Many people incorporate a TOD, or “Transfer on Death” into their financial plan, thinking it will be easier for their loved ones than creating a trust. The article “TOD Accounts Versus Revocable Trusts—Which Is Better?” from Kiplinger explains how it really works.
The TOD account allows the account owner to name a beneficiary on an account who receives funds when the account owner dies. The TOD is often used for stocks, brokerage accounts, bonds and other non-retirement accounts. A POD, or “Payable on Death,” account is usually used for bank assets—cash.
The chief goal of a TOD or POD is to avoid probate. The beneficiaries receive assets directly, bypassing probate, keeping the assets out of the estate and transferring them faster than through probate. The beneficiary contacts the financial institution with an original death certificate and proof of identity. The assets are then distributed to the beneficiary. Banks and financial institutions can be a bit exacting about determining identity, but most people have the needed documents.
There are pitfalls. For one thing, the executor of the estate may be empowered by law to seek contributions from POD and TOD beneficiaries to pay for the expenses of administering an estate, estate and final income taxes and any debts or liabilities of the estate. If the beneficiaries do not contribute voluntarily, the executor (or estate administrator) may file a lawsuit against them, holding them personally responsible, to get their contributions.
If the beneficiary has already spent the money, or they are involved in a lawsuit or divorce, turning over the TOD/POD assets may get complicated. Other personal assets may be attached to make up for a shortfall.
If the beneficiary is receiving means-tested government benefits, as in the case of an individual with special needs, the TOD/POD assets may put their eligibility for those benefits at risk.
These and other complications make using a POD/TOD arrangement riskier than expected.
A trust provides a great deal more protection for the person creating the trust (grantor) and their beneficiaries. If the grantor becomes incapacitated, trustees will be in place to manage assets for the grantor’s benefit. With a TOD/POD, a Power of Attorney would be needed to allow the other person to control of the assets. The same banks reluctant to hand over a POD/TOD are even more strict about Powers of Attorney, even denying POAs, if they feel the forms are out-of-date or don’t have the state’s required language.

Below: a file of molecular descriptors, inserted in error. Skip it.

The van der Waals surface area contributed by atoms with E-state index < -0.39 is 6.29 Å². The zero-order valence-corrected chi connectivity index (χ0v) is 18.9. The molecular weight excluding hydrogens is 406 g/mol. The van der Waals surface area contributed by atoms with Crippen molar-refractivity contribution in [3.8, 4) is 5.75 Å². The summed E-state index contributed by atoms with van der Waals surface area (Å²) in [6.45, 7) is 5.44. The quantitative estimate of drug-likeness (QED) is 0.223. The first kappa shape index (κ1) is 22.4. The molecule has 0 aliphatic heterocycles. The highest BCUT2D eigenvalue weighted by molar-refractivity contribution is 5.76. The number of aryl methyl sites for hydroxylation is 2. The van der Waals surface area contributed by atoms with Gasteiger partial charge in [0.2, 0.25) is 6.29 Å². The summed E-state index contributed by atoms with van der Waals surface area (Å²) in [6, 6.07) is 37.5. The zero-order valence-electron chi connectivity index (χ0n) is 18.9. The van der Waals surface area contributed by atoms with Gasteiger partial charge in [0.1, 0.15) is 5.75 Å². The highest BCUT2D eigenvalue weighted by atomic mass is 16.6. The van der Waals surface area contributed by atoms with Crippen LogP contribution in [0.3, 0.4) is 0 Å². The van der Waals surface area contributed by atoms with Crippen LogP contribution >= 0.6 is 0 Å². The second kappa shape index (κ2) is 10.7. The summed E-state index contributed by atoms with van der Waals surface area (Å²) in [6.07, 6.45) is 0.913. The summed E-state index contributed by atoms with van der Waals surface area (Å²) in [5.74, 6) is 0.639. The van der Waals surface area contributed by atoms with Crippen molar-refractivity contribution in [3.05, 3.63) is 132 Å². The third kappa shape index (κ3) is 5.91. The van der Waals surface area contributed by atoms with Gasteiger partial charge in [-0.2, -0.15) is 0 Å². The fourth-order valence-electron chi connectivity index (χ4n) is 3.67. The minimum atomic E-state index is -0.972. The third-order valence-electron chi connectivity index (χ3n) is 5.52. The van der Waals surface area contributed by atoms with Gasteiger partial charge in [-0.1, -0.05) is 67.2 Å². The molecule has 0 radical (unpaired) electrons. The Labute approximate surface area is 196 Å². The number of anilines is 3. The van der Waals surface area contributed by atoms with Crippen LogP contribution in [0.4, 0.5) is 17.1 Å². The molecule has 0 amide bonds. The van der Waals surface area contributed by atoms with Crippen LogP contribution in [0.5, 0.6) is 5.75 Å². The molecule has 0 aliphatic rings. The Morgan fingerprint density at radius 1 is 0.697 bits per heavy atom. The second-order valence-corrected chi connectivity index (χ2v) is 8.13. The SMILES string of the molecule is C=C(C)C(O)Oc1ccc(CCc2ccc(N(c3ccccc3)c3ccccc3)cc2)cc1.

Creating a trust with an experienced estate planning attorney allows you to plan for yourself and your beneficiaries. You can plan for incapacity and plan for the assets in your trust to be used as you wish. If you want your adult children to receive a certain amount of money at certain ages or stages of their lives, a trust can be created to do so. You can also leave money for multiple generations, protecting it from probate and taxes, while building a legacy.
Reference: Kiplinger (Dec. 2, 2021) “TOD Accounts Versus Revocable Trusts—Which Is Better?”
Suggested Key Terms: TOD, Transfer on Death, Revocable Trusts, Payable on Death, POD, Incapacitated, Trustee, Grantor, Means-Tested Government Benefits, Assets, Beneficiary, Estate Planning Attorney, Probate, Final Tax Return, Creditors, Executor, Estate Administrator
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